SCARBOROUGH — As a result of the Feb. 13 snow storm, Prout’s Neck property owners will have to wait until March 18 for the final Board of Assessment Review vote on 22 appeals of 2012 property valuations.
The vote, expected to uphold increases of 14 percent determined by former Assessor Paul Lesperance, will come at about the same time the town responds to a lawsuit filed Jan. 14 in Cumberland County Superior Court by 34 Higgins Beach and Pine Point property owners.
Town Manager Tom Hall said the response to the suit, which asks a judge to overturn the board’s Dec. 17, 2013, rejection of appeals by Higgins Beach and Pine Point residents, will be ready by the end of next month.
“The town will continue to defend its interests in Superior Court,” Hall said, a day after an executive session with Town Councilors, Assessor Bill Healey, Lesperance and attorney Robert Crawford, who represented Lesperance through the local appeal process.
The Board of Assessment Review rejected 43 appeals last December after hearings that began last August. Nine appellants declined to become plaintiffs in the suit.
Lesperance retired in April 2013, but has served on a per-diem basis through the appeal process.
Hall said Crawford will handle the town response to the suit. The court granted plaintiff’s attorney John Shumadine a 30-day extension to prepare transcripts of the appeal hearings. The town will have to review the transcripts before filing its response, Hall said.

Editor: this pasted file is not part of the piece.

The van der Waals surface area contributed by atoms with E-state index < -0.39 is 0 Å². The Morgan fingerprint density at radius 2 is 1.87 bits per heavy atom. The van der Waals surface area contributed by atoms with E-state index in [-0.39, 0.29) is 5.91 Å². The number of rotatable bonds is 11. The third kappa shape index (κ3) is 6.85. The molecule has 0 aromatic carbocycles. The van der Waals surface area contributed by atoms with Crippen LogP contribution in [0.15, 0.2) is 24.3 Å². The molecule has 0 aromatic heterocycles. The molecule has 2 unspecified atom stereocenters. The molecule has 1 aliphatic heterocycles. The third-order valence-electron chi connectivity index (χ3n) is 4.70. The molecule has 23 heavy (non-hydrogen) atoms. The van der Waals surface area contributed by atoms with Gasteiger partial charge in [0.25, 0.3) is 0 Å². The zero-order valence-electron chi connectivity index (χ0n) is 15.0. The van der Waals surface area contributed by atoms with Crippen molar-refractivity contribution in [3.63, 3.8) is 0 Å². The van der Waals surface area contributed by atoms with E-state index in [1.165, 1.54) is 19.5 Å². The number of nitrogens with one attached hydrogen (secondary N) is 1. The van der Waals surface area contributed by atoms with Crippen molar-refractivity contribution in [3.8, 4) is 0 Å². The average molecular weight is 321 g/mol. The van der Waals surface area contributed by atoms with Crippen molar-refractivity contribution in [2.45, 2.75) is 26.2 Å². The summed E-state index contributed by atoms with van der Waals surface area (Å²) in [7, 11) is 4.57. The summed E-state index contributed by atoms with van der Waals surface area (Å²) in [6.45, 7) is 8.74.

Shumadine’s court appeal is also based on a discrimination claim. In his brief, he said Lesperance was selective in choosing waterfront and “water-influenced” properties for revaluation and the board decision upholding Lesperance’s work was “arbitrary, capricious, legally erroneous and wholly unsupported by the evidence in the record.”
Legal costs for defending the appeals are approaching $100,000, and Hall said the early estimate for the Superior Court defense is between $10,000 and $12,000. Because the court will be reviewing the hearings, Hall said the case will be less costly to prepare.
During appeal hearings, Lesperance said he revalued 754 properties in 2012, and increased valuations on 279, based on sales data that showed waterfront property values were not harmed by the recession in 2008.
Attorneys William Dale and Jon Block also claim their clients were discriminated against when Lesperance increased valuations on Prout’s Neck waterfront properties in 2012.
Both relied on testimony from independent appraiser George Koutalakis and Leslie Craig, a broker with Doris Homer Real Estate, to rebut Lesperance’s argument that Prout’s Neck waterfront property sale prices were not harmed by the recession.
Board members including Christopher Herrick and William Frothingham discounted Koutalakis’ comparisons of sales data, saying they did not involve waterfront properties, as well as Dale’s argument that properties in the Piper Shores area should also have been increased in value.
A court decision favoring the plaintiffs could have expensive ramifications for the town, possibly extending to 94 property owners who originally and unsuccessfully appealed the 2012 valuations.
In December, Healey calculated the 94 abatement requests totalled about $40 million in valuations. They generated $550,000 in property tax revenue that Hall said would likely have to be refunded.